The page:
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First Year Teacher Program



Teacher Toolbox


 1.  Print awareness
 2.  The sounds of speech
 3.  Phonemic awareness
 4.  Phonics
 5.  Informal classroom-based assessment
 6.  Fluency
 7.  Vocabulary
 8.  Spelling
 9.  Writing
 10.  Text comprehension

Diary of a First Year Teacher

Module 3  –  Phonemic awareness

  |   Pre-test  |  Intro  |  In depth  |  In practice  |  Assignments  |  Post-test  |  

In practice

Questions that you may have about phonemic awareness


Which methods of phonemic awareness instruction will have the greatest impact on my students' learning to read?


You can use a variety of teaching methods that contribute to children's success in learning to read. However, teaching one or two types of phoneme manipulation specifically blending and segmenting phonemes in words is likely to produce greater benefits to your students' reading than teaching several types of manipulation.

Teaching your students to manipulate phonemes along with letters can also contribute to their reading success.

Your instruction should also be explicit about the connection between phonemic awareness and reading. For example:

Teacher: Listen: I'm going to say the sounds in the word jam /j/ /a/ /m/. What is the word?
Children: Jam.
Teacher: You say the sounds in the word jam.
Children: /j/ /a/ /m/.
Teacher: Now let's write the sounds in jam: /j/, write j; /a/, write a; /m/, write m.
Teacher: (Writes jam on the board.) Now we're going to read the word jam.


Which of my students will benefit from phonemic awareness instruction?


Phonemic awareness instruction can help essentially all of your students learn to read, including preschoolers, kindergartners, first graders who are just starting to read, and older, less able readers.

Phonemic awareness instruction can help most of your students learn to spell. Instruction can be effective with preschoolers, kindergartners, and first graders. It can help children from all economic levels.


How much time should I spend on phonemic awareness instruction?


You do not need to devote a lot of class time to phonemic awareness instruction. Over the course of a day, your phonemic awareness program should take no more than 15 minutes.

Your students will differ in their phonemic awareness. Some will need more instruction than others. The best approach is to assess students' phonemic awareness before you begin instruction. Assessment will let you know which students do and do not need the instruction, which students should be taught the easier types of phoneme manipulation (such as identifying initial sounds in words), and which should receive instruction in more advanced types (such as segmenting, blending, deletion/addition, and substitution).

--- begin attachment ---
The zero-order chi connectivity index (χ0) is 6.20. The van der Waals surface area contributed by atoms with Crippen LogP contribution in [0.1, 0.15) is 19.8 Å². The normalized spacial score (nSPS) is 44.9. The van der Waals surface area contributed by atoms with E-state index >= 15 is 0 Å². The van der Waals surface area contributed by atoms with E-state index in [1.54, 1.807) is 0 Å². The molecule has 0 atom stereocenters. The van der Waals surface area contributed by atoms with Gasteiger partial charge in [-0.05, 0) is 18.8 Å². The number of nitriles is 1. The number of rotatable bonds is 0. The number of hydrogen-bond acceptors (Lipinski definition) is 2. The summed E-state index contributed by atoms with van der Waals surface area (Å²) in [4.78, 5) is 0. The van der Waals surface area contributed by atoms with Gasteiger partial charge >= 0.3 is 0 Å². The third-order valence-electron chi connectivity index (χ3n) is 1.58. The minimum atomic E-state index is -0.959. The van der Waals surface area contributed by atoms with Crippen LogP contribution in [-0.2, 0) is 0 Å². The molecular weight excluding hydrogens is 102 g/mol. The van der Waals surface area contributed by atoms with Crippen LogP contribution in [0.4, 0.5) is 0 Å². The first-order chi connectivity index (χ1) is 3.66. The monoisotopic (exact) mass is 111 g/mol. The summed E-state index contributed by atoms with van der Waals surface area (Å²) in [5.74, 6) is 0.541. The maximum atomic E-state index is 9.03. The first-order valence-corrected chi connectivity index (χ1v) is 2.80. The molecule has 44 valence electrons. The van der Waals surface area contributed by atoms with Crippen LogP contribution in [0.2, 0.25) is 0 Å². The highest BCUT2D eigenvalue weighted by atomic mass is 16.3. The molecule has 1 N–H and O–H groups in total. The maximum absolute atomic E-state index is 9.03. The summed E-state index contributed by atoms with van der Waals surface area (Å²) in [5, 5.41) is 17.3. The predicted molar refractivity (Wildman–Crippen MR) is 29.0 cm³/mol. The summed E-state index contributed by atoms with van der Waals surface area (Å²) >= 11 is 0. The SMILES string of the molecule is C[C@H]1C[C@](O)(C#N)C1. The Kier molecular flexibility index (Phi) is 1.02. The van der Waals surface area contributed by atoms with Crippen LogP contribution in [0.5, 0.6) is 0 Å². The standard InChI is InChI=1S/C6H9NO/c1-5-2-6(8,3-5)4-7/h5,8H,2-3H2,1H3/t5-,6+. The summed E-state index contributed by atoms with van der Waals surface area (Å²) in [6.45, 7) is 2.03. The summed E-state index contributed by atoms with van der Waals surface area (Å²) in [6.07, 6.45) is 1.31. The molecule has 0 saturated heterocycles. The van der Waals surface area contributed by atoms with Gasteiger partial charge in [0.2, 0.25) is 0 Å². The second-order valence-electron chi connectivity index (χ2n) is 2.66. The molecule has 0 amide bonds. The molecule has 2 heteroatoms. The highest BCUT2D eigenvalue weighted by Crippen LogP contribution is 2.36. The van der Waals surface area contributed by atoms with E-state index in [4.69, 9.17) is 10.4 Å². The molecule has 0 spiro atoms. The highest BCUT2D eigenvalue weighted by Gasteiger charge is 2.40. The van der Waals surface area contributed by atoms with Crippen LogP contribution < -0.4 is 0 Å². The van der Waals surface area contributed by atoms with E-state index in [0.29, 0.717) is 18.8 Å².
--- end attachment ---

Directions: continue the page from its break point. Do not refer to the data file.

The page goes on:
Should I teach phonemic awareness to individual students, to small groups, or to the whole class?


In general, small-group instruction is more effective in helping your students acquire phonemic awareness and learn to read. Small-group instruction may be more effective than individual or whole-group instruction because children often benefit from listening to their classmates respond and receive feedback from the teacher.


Do we know enough about the effectiveness of phonemic awareness instruction for me to implement it in my classroom?


Yes. Bear in mind, however, that based on the National Reading Panel report, phonemic awareness instruction is not a complete reading program; it cannot guarantee the reading and writing success of your students. Adding well-thought-out phonemic awareness instruction to a beginning reading program or to a remedial reading program is very likely to help your students learn to read and spell. Whether these benefits are lasting, however, will depend on the comprehensiveness and effectiveness of the entire literacy curriculum.

Adapted from: Put Reading First:: The Research Building Blocks for Teaching Children to Read, 2001)

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First Year Teacher was a pilot project of Reading Rockets, which is service of WETA, Washington D.C.'s flagship public television station. Funding for First Year Teacher was provided by the U.S. Department of Education, Office of Special Education Programs; The Morris & Gwendolyn Cafritz Foundation; and The Overbrook Foundation.

© 2004 WETA